I’ve been visiting Bluebell Cottage Gardens (http://www.lodgelanenursery.co.uk/) near Dutton for several years and have photographed it right from early Spring to late Summer, witnessing neatly edged flower beds with low clumps of new growth transform into borders overflowing with colour and texture. The garden is named after the adjacent bluebell woods which are currently in flower. I didn’t have time to photograph them on this visit (you’ll soon find out why!) but have done so before. The garden itself is lovely to stroll around, with some very different areas and lots of shady places to sit awhile. I think what I love about it is that it gives me the feeling that it’s do-able or achievable to some degree in my own garden. I could never create a garden like it by myself but I could take an idea and do something that is inspired by what I’ve seen. And chances are you can buy the plants in the nursery and also get advice from the owner, Sue Beesley.

I had a different reason for being at Bluebell Cottage Gardens yesterday – I had permission from Sue to sell pink cupcakes to garden visitors to raise money for charity – my daughter and I are taking part in Race for Life in May (if you would like to support us or find out what we’ve been doing visit our Race for Life page http://www.raceforlifesponsorme.org/janeburkinshaw0309). The wonderful cupcakes were very kindly donated by Heather’s Cupcakes – you can contact her on 078434 85500 or follow her on twitter @heathercupcakes.

At the end of a very enjoyable day selling sweet confectionary creations to lots of lovely and often very interesting people, I finally got chance to go into the garden. I was tempted to go straight home and put my feet up but Sue persuaded me to have a look at the tulips and I’m so glad she did. The early evening light was marvellous – I don’t usually get chance to photograph public gardens at this time of day. So the topic of this blog is inevitably light and how to maximise it.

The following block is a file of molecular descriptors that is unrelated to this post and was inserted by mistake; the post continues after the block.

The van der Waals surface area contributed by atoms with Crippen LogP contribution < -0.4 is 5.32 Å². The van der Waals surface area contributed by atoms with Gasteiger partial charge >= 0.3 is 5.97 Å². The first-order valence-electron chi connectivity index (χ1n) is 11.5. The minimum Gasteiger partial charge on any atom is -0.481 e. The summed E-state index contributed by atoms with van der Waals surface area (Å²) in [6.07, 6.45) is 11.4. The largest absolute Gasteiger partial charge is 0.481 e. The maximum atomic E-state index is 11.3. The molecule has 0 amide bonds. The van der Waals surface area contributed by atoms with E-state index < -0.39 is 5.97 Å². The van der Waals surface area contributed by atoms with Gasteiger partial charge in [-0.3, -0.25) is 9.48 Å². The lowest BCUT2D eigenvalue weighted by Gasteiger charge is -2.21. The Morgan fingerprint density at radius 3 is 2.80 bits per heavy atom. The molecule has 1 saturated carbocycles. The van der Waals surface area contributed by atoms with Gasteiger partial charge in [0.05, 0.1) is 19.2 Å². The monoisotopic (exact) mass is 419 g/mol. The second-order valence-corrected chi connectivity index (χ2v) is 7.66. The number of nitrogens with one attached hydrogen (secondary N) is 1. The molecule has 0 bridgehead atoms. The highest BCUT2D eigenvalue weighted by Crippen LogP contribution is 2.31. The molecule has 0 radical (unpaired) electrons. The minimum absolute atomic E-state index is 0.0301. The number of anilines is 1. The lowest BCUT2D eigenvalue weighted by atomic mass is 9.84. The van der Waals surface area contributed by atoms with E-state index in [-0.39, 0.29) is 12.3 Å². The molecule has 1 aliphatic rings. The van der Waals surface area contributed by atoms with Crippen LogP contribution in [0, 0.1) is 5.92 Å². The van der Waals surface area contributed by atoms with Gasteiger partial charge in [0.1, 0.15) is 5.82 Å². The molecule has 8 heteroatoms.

The tulips were the show stoppers in the garden and are also my all time favourite bloom, both as a flower to appreciate in the garden and as cut flowers, but also as a photographic subject. My natural style is to get up close and photograph a single flower or a small group, with a shallow depth of field (only a small area of the shot in focus and the rest very soft and blurred, achieved by using the Av setting and choosing a low f value such as f2.8 – f4.0) as I love the painterly effect this creates.

However, I also wanted to capture some vistas of the garden so I made myself stand back and take some wider angle shots. It was as I was doing this that I saw how the low sun was backlighting some of the tulips, making them appear to glow from within. Usually I preach that you shouldn’t photograph flowers in direct sunlight, nor to shoot in the direction of the sun, but this was the time to break the rules and make the most of this magical light.

Once I’d satisfied my desire to get some close ups I hunted around for some viewpoints where I could capture the beauty and presence of the tulips within a larger vista. I looked particularly for places where they were still illuminated from behind by the sun and then tried shooting from different heights, simply standing or kneeling to see how it altered my perspective. It’s always worth experimenting with landscape and portrait shots of the same scene. I often do both and then choose later. I much preferred the landscape shot of the dark red tulips and the lower angle. I made the tulips the point of focus and softened the background to create a complimentary backdrop and to also give a flavour of the rest of the garden.

On the way home I stopped off at the supermarket to buy emergency Easter eggs (nothing like leaving it to the last minute!) and treated myself to a bunch of purple tulips. They’re lovely but nothing like as beautiful as those back lit by the sun in a garden where I could feel the last warmth of the evening sun, hear the sounds of birds calling and, bizarrely, listen to people chatting as they prepared their supper aboard a boat on the nearby canal.

This blog is also published on the Cheshire Life web site.

By Jane Burkinshaw. Share this post by clicking on one of the Share buttons on the right hand side. I’d love to hear your comments too!

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